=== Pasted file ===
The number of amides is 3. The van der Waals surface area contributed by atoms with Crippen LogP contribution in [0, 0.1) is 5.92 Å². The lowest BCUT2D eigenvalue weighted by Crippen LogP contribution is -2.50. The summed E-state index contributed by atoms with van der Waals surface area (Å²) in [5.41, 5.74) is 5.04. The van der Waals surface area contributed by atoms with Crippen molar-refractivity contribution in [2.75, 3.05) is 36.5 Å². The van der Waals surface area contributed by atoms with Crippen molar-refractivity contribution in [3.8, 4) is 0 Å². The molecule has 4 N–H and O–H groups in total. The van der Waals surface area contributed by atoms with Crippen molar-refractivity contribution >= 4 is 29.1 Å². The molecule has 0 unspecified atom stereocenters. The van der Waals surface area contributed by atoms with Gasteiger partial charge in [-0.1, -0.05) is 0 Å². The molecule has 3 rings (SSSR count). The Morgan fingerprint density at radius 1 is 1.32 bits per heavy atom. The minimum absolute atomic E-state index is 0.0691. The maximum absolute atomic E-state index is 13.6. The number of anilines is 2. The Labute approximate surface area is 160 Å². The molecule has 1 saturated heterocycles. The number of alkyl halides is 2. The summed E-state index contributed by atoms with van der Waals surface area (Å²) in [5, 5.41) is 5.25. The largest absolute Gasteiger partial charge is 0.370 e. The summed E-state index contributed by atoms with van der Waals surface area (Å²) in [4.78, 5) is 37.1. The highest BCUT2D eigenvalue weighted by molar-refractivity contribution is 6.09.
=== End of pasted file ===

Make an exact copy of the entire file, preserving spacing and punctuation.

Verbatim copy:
The number of amides is 3. The van der Waals surface area contributed by atoms with Crippen LogP contribution in [0, 0.1) is 5.92 Å². The lowest BCUT2D eigenvalue weighted by Crippen LogP contribution is -2.50. The summed E-state index contributed by atoms with van der Waals surface area (Å²) in [5.41, 5.74) is 5.04. The van der Waals surface area contributed by atoms with Crippen molar-refractivity contribution in [2.75, 3.05) is 36.5 Å². The van der Waals surface area contributed by atoms with Crippen molar-refractivity contribution in [3.8, 4) is 0 Å². The molecule has 4 N–H and O–H groups in total. The van der Waals surface area contributed by atoms with Crippen molar-refractivity contribution >= 4 is 29.1 Å². The molecule has 0 unspecified atom stereocenters. The van der Waals surface area contributed by atoms with Gasteiger partial charge in [-0.1, -0.05) is 0 Å². The molecule has 3 rings (SSSR count). The Morgan fingerprint density at radius 1 is 1.32 bits per heavy atom. The minimum absolute atomic E-state index is 0.0691. The maximum absolute atomic E-state index is 13.6. The number of anilines is 2. The Labute approximate surface area is 160 Å². The molecule has 1 saturated heterocycles. The number of alkyl halides is 2. The summed E-state index contributed by atoms with van der Waals surface area (Å²) in [5, 5.41) is 5.25. The largest absolute Gasteiger partial charge is 0.370 e. The summed E-state index contributed by atoms with van der Waals surface area (Å²) in [4.78, 5) is 37.1. The highest BCUT2D eigenvalue weighted by molar-refractivity contribution is 6.09.